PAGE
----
Call for Papers: Cultivating and Contesting the Spiritual Meaning of Male Hair

Published: March 14, 2024

Viator Cluster: “Cultivating and Contesting the Spiritual Meaning of Male Hair”

 Editors: Dawn LaValle Norman (Australian Catholic University) and Lea Niccolai (Cambridge University)

The connection between hair and the sacred is as pervasive as it is underexplored. Millennia of religious traditions, from across the world, describe and prescribe rites of cutting, shaving, covering, adorning, and dyeing hair.

Hair is the most readily changeable part of bodies. Some of it, especially head hair, is highly visible and confronting; other body hair may be hidden, removed, or seen only by intimates. All hair is freighted with religious meaning. In many cultures, a person’s hair itself, whether its absence or arrangement, and the behaviors that surround it, can be key markers of identity, such as age, gender, sexuality, ethnicity, community, political association, and religious affiliation or piety. The essays in this Cluster challenge scholars to “read” hair across a number of contexts, situating it amongst many potential meanings from internal and external viewers.

We seek papers that investigate, compare, and theorize the intersections between male hair and religion in late antique, medieval, and pre-modern societies. This Viator Cluster thus addresses a gap in scholarship, as much less attention has been paid to male hair, including beards and body hair, in hair studies. For men, how to grow, shave, and groom hair are daily choices that can advertise such affiliations and entwine entire identities and ontologies of belief. We are especially interested in religions beyond Christianity and traditional Greco-Roman cults, and welcome papers focusing on hair in Islam, Judaism, and non-European traditions.

Specific foci for papers might include:

    1. How do hair and beards acquire religious meaning and what sorts of meaning do they acquire? Are the processes and implications different for different types of hair (beard/facial hair vs head hair or body hair)? How much does context matter when reading hair religiously? What happens to hair when religion itself is contested?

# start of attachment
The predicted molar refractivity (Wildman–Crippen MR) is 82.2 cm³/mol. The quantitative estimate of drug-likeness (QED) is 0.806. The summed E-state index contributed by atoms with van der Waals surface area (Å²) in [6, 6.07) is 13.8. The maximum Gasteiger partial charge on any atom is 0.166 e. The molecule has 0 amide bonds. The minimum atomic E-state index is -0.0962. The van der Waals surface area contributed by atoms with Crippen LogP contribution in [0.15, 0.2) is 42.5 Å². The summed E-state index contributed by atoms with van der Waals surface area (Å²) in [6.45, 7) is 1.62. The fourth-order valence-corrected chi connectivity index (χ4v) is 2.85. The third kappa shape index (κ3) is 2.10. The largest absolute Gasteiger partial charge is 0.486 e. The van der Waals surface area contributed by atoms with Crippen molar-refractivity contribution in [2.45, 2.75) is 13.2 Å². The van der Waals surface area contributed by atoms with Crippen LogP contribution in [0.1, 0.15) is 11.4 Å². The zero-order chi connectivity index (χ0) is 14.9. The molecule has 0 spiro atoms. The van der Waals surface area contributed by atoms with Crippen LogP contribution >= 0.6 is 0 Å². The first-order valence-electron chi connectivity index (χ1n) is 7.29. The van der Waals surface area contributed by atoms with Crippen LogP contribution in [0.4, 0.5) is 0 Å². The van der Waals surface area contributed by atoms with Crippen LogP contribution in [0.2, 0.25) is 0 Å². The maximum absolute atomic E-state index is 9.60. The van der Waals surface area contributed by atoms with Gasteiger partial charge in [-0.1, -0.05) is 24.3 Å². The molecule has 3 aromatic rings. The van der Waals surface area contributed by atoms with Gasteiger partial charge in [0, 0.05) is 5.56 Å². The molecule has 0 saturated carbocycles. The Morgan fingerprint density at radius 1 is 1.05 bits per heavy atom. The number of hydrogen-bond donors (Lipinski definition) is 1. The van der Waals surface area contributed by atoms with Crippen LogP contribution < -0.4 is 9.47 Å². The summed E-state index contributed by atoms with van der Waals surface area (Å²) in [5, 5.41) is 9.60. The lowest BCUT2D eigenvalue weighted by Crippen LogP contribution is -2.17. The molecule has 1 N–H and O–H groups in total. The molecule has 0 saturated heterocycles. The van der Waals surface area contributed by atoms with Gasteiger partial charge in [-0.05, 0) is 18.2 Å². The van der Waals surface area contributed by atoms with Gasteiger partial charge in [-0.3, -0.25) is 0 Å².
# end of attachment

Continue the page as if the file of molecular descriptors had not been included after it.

2. How does religion shape rituals involving hair (e.g., shaving, adorning, dyeing, powdering, wig-wearing, covering)? When and how do these rituals acquire spiritual dimensions? Are there differences for those who see themselves or are seen as profane vs holy? How do religious considerations intersect with the practicalities and technologies of hair maintenance?
    3. How does religion shape the treatment of hair that has been removed from the body (e.g., locks of hair cut as mementos, for use in magic, or as relics of the dead)? How is removed hair understood relative to growing hair on the body? Do specific considerations govern it differently from other kinds of bodily excretions?
    4. What religious arguments underly the different commands to shave or not shave pubic and other body hair? How is this involved in inter-religious self-definitions? How does the rhetoric of body shaving relate to how cultures define sexual difference?

We are particularly interested in essays that consider the underlying arguments for why hair choices are legislated or encouraged, how such legislation is enacted, how internal justifications bend or shift across cultures, and how arguments about hair intersect gender as a social construct.

For more information about the past events run by our project, please see here: and the blog post here:

Submission guidelines

We invite papers between 3,500 and 5,000 words. There will be further time to revise your submission if it is successful. Submit papers as email attachments to by 1 September 2024. Papers will be assessed through anonymous peer review, so please make sure that they are free of identifying information, only including your name and departmental affiliation in your email and not in the body of your paper.

Successful papers will be notified by 1 October 2024.

The deadline for the delivery of the final papers is scheduled in February 2025, and publication of the issue (Viator 56, no. 2) for fall 2025.

Please don’t hesitate to be in touch if you have any queries.